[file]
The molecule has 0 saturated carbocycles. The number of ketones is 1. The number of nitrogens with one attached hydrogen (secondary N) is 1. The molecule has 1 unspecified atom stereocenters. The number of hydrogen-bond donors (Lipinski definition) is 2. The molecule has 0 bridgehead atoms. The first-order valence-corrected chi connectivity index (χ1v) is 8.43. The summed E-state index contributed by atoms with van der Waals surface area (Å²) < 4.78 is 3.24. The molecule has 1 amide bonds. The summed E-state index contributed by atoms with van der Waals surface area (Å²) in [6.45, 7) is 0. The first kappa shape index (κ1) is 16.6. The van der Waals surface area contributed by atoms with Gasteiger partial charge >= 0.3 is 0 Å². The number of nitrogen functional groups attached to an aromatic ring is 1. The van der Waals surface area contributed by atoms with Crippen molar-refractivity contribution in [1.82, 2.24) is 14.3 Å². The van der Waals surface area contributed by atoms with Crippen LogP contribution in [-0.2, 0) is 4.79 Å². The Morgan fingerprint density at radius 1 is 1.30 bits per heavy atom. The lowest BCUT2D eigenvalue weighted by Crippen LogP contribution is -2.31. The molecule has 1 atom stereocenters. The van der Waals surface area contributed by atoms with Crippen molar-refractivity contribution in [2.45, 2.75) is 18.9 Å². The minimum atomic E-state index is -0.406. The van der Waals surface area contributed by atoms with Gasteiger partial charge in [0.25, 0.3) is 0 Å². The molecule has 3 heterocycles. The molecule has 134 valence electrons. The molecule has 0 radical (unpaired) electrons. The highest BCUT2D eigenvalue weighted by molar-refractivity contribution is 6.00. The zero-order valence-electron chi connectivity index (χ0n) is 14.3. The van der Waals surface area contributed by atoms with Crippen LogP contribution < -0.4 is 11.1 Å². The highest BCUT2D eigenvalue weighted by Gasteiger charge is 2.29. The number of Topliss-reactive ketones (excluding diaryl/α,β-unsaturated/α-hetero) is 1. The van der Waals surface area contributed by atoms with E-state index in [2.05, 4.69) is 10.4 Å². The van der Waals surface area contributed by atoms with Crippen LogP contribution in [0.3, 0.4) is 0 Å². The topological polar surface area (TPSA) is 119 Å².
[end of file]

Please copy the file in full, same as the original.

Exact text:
The molecule has 0 saturated carbocycles. The number of ketones is 1. The number of nitrogens with one attached hydrogen (secondary N) is 1. The molecule has 1 unspecified atom stereocenters. The number of hydrogen-bond donors (Lipinski definition) is 2. The molecule has 0 bridgehead atoms. The first-order valence-corrected chi connectivity index (χ1v) is 8.43. The summed E-state index contributed by atoms with van der Waals surface area (Å²) < 4.78 is 3.24. The molecule has 1 amide bonds. The summed E-state index contributed by atoms with van der Waals surface area (Å²) in [6.45, 7) is 0. The first kappa shape index (κ1) is 16.6. The van der Waals surface area contributed by atoms with Gasteiger partial charge >= 0.3 is 0 Å². The number of nitrogen functional groups attached to an aromatic ring is 1. The van der Waals surface area contributed by atoms with Crippen molar-refractivity contribution in [1.82, 2.24) is 14.3 Å². The van der Waals surface area contributed by atoms with Crippen LogP contribution in [-0.2, 0) is 4.79 Å². The Morgan fingerprint density at radius 1 is 1.30 bits per heavy atom. The lowest BCUT2D eigenvalue weighted by Crippen LogP contribution is -2.31. The molecule has 1 atom stereocenters. The van der Waals surface area contributed by atoms with Crippen molar-refractivity contribution in [2.45, 2.75) is 18.9 Å². The minimum atomic E-state index is -0.406. The van der Waals surface area contributed by atoms with Gasteiger partial charge in [0.25, 0.3) is 0 Å². The molecule has 3 heterocycles. The molecule has 134 valence electrons. The molecule has 0 radical (unpaired) electrons. The highest BCUT2D eigenvalue weighted by molar-refractivity contribution is 6.00. The zero-order valence-electron chi connectivity index (χ0n) is 14.3. The van der Waals surface area contributed by atoms with Crippen LogP contribution < -0.4 is 11.1 Å². The highest BCUT2D eigenvalue weighted by Gasteiger charge is 2.29. The number of Topliss-reactive ketones (excluding diaryl/α,β-unsaturated/α-hetero) is 1. The van der Waals surface area contributed by atoms with E-state index in [2.05, 4.69) is 10.4 Å². The van der Waals surface area contributed by atoms with Crippen LogP contribution in [0.3, 0.4) is 0 Å². The topological polar surface area (TPSA) is 119 Å².